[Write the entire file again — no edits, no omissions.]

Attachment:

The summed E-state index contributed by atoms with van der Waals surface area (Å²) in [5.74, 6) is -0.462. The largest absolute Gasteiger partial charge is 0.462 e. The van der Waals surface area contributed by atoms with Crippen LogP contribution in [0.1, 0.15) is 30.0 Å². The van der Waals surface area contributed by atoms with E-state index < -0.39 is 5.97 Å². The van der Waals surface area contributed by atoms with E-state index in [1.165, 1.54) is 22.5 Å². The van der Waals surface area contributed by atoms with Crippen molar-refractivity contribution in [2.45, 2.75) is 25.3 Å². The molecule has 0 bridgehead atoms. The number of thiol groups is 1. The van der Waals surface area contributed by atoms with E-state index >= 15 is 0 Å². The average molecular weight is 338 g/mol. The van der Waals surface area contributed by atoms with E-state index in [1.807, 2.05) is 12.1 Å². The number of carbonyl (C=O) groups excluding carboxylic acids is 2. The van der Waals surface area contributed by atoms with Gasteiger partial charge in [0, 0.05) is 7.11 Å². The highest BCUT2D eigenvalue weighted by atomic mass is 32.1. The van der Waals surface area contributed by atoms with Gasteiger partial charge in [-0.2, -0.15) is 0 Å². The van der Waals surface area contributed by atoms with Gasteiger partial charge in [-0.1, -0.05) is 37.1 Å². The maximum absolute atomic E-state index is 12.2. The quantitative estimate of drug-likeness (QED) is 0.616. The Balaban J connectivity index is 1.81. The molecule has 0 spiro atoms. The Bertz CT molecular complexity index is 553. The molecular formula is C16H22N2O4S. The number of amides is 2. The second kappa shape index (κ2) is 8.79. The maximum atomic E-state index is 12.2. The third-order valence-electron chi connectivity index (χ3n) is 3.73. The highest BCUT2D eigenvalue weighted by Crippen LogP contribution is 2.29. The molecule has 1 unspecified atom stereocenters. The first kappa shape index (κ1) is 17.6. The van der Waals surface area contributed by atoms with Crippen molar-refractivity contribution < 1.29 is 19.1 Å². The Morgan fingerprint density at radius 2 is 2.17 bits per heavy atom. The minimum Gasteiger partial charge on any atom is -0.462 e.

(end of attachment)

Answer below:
The summed E-state index contributed by atoms with van der Waals surface area (Å²) in [5.74, 6) is -0.462. The largest absolute Gasteiger partial charge is 0.462 e. The van der Waals surface area contributed by atoms with Crippen LogP contribution in [0.1, 0.15) is 30.0 Å². The van der Waals surface area contributed by atoms with E-state index < -0.39 is 5.97 Å². The van der Waals surface area contributed by atoms with E-state index in [1.165, 1.54) is 22.5 Å². The van der Waals surface area contributed by atoms with Crippen molar-refractivity contribution in [2.45, 2.75) is 25.3 Å². The molecule has 0 bridgehead atoms. The number of thiol groups is 1. The van der Waals surface area contributed by atoms with E-state index >= 15 is 0 Å². The average molecular weight is 338 g/mol. The van der Waals surface area contributed by atoms with E-state index in [1.807, 2.05) is 12.1 Å². The number of carbonyl (C=O) groups excluding carboxylic acids is 2. The van der Waals surface area contributed by atoms with Gasteiger partial charge in [0, 0.05) is 7.11 Å². The highest BCUT2D eigenvalue weighted by atomic mass is 32.1. The van der Waals surface area contributed by atoms with Gasteiger partial charge in [-0.2, -0.15) is 0 Å². The van der Waals surface area contributed by atoms with Gasteiger partial charge in [-0.1, -0.05) is 37.1 Å². The maximum absolute atomic E-state index is 12.2. The quantitative estimate of drug-likeness (QED) is 0.616. The Balaban J connectivity index is 1.81. The molecule has 0 spiro atoms. The Bertz CT molecular complexity index is 553. The molecular formula is C16H22N2O4S. The number of amides is 2. The second kappa shape index (κ2) is 8.79. The maximum atomic E-state index is 12.2. The third-order valence-electron chi connectivity index (χ3n) is 3.73. The highest BCUT2D eigenvalue weighted by Crippen LogP contribution is 2.29. The molecule has 1 unspecified atom stereocenters. The first kappa shape index (κ1) is 17.6. The van der Waals surface area contributed by atoms with Crippen molar-refractivity contribution < 1.29 is 19.1 Å². The Morgan fingerprint density at radius 2 is 2.17 bits per heavy atom. The minimum Gasteiger partial charge on any atom is -0.462 e.